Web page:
A Trustee’s Calling:


Leina‘ala Ahu Isa, Ph.D., Trustee, At-Large

To listen carefully, to seek knowledge, to understand their constitutional mandate, and to take action to build those relationships that will help them accomplish the mission.

I remember in late September of 2015, the OHA Board of Trustees had just approved the Ad Hoc Committee on Maunakea. It was our call to now maximize the mission through motivation. As our Warrior Brother, Ku Ching, described it: “I think I see some incremental changes in certain individual trustees and some evolution overall… into OHA getting more interested and playing a more active role on Maunakea issues.”

Our caring and hard-working Trustees have a fiduciary duty to maximize our Trust funds. Our “mission” – our purpose – is to provide funds and to grow them into perpetuity so our generations to come will not go without, and to better their lives by starting with our Mana I Mauli Ola Strategic Plan 2020-2035 at www.oha.org/strategicplan.

Our Trustees will spend time in deliberation, intentional listening, and making decisions that will move OHA forward in its overall mission of carrying out our fiduciary duties.

Choices can be driven from the inside, or from the out. The impetus to action can arise extrinsically, from sources outside an individual, to gain a reward or avoid a punishment, or it can arise from within (intrinsically), related to authentic needs or as a reaction to imposed control. An attempt to impose control may work for a time, but later backfires when the reward or punishment is no longer supplied. We must acquire the knowledge and understanding so we can build good relationships. No man is an island. We are all in this canoe together!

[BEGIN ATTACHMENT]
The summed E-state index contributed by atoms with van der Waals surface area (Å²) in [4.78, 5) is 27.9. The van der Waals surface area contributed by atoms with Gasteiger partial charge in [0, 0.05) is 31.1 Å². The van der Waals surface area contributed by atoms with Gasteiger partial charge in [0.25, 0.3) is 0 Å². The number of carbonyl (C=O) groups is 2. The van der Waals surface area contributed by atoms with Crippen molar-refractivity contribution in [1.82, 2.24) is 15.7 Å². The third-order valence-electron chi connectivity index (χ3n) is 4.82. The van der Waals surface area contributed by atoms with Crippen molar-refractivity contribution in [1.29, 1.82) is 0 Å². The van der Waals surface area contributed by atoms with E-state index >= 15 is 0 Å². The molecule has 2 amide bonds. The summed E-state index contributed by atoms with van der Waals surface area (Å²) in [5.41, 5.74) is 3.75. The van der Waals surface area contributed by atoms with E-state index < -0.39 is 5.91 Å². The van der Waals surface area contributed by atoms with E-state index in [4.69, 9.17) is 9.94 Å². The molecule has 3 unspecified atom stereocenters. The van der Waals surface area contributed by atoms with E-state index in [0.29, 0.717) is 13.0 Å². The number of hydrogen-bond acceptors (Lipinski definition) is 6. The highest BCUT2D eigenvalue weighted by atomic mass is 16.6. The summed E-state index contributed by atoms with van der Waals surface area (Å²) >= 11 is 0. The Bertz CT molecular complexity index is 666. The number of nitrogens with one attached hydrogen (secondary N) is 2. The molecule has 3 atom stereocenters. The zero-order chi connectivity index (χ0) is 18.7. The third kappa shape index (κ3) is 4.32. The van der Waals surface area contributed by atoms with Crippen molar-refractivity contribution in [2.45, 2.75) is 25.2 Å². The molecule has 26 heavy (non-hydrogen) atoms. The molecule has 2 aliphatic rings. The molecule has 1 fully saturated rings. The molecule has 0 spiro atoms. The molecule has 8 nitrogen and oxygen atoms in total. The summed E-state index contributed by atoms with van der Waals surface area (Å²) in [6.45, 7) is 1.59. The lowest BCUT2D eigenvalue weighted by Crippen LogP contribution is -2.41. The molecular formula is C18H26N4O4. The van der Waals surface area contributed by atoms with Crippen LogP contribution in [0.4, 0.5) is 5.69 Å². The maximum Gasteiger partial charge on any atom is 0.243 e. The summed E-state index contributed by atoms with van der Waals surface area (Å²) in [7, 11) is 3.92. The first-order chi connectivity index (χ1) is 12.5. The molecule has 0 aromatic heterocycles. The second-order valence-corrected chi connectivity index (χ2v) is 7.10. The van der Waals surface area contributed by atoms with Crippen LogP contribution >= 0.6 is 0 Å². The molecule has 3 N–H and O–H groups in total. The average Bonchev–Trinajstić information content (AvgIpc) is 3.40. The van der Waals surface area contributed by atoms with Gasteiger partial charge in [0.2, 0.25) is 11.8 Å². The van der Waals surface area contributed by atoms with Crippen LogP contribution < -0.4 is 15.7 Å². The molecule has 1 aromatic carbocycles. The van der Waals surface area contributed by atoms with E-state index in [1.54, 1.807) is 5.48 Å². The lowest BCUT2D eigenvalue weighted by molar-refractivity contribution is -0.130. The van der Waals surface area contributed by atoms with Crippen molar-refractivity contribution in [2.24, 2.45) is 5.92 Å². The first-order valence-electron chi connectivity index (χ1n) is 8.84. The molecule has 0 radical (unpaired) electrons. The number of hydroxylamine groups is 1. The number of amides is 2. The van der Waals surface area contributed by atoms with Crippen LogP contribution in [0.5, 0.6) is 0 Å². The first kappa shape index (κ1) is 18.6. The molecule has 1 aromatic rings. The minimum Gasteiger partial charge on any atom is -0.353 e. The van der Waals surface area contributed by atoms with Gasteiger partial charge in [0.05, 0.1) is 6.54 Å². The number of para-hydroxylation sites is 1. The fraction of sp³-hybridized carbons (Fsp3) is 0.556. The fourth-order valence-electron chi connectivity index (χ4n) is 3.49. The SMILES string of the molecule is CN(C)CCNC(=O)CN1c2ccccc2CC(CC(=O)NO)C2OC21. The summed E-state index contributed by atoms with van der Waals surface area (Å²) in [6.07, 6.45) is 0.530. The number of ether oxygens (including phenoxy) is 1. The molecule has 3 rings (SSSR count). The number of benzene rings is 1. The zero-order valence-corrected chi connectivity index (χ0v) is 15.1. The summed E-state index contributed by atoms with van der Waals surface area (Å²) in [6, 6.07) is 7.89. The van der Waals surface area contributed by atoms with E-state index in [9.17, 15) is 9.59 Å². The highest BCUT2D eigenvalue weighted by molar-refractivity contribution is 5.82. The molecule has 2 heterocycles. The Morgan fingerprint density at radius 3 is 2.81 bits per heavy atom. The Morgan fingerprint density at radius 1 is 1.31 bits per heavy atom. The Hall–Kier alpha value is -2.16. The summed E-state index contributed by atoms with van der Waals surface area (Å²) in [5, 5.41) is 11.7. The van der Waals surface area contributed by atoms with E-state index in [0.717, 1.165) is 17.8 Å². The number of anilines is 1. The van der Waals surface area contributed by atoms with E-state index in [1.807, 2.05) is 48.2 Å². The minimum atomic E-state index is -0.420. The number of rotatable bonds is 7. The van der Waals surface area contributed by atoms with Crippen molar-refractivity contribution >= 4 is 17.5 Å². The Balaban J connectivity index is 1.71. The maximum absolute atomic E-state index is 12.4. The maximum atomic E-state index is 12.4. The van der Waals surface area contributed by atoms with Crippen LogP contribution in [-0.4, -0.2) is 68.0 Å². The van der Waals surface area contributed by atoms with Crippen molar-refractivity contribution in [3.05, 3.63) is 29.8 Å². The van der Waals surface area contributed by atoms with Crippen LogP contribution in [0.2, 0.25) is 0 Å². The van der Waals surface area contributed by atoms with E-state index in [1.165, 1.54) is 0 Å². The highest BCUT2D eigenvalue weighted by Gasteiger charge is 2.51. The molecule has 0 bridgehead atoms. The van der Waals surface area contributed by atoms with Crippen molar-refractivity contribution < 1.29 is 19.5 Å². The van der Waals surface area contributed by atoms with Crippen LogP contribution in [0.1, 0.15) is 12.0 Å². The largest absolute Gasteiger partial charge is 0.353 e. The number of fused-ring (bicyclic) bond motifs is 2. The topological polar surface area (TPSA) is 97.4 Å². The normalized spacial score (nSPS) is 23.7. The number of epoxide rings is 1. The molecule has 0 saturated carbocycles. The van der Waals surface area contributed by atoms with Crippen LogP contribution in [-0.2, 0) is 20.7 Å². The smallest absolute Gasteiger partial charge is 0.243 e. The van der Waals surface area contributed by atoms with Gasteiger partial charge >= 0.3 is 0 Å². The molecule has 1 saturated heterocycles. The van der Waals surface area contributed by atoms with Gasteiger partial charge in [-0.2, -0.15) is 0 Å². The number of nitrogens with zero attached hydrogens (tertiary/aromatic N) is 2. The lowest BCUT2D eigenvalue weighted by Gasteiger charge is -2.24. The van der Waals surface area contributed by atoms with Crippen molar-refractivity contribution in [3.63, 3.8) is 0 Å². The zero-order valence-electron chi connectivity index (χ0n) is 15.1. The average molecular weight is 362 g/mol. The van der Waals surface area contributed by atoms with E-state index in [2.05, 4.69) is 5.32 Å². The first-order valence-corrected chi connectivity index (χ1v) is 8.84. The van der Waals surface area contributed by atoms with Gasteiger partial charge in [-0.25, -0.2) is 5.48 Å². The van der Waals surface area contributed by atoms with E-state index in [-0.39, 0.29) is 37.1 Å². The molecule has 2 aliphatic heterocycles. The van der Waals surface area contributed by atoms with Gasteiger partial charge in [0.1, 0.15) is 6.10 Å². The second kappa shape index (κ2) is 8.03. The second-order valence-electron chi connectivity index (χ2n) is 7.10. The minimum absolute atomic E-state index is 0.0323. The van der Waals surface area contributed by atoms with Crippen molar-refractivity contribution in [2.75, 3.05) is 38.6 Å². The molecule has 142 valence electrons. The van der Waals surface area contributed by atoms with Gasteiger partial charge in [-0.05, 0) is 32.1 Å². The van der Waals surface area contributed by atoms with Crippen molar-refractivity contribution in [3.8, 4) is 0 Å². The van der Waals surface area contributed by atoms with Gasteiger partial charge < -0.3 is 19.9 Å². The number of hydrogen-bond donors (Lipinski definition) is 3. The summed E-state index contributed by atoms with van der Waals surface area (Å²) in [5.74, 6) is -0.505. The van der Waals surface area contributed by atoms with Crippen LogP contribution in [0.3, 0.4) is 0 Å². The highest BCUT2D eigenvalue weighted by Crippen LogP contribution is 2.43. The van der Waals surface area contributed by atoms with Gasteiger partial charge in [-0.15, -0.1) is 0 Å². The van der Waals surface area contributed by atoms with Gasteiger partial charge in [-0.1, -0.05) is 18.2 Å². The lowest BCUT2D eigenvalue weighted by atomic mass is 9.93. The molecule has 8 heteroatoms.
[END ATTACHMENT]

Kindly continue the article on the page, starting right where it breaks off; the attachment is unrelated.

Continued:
Edward Deci, a humanistic psychologist whose work is quoted in Kohn, makes a strong case that self-determination trumps control when teachers, parents or managers are trying to promote responsible decision-making. The most authentic power driving choices, he believes, arises when you understand your needs and act in ways that serve those needs. Find details in his book, Why We Do What We Do: Understanding Self-Motivation. (Penguin Books, 1996)

As a former professor, I want to share with you what I tell my students: Some of you will find my class materials and topics more difficult than others. Indeed, some of you will struggle. But know this: it is my job to support your struggle; and every one of you will exit my class more knowledgeable about the content, better able to navigate it, and a more competent navigator of academics in general, than when you first walked in that door.

And I leave you with one of my favorites: “Hardly anything important happens that doesn’t have to do with relationships…It’s getting to know people, being interested in them. Life is built on genuine relationships, where trust and integrity are without question. When that is there, there are no limits!”—G.T. Buck, president of Davis and Elkins College.

Mālama pono, stay safe, a hui hou,

Trustee Leinaʻala Ahu Isa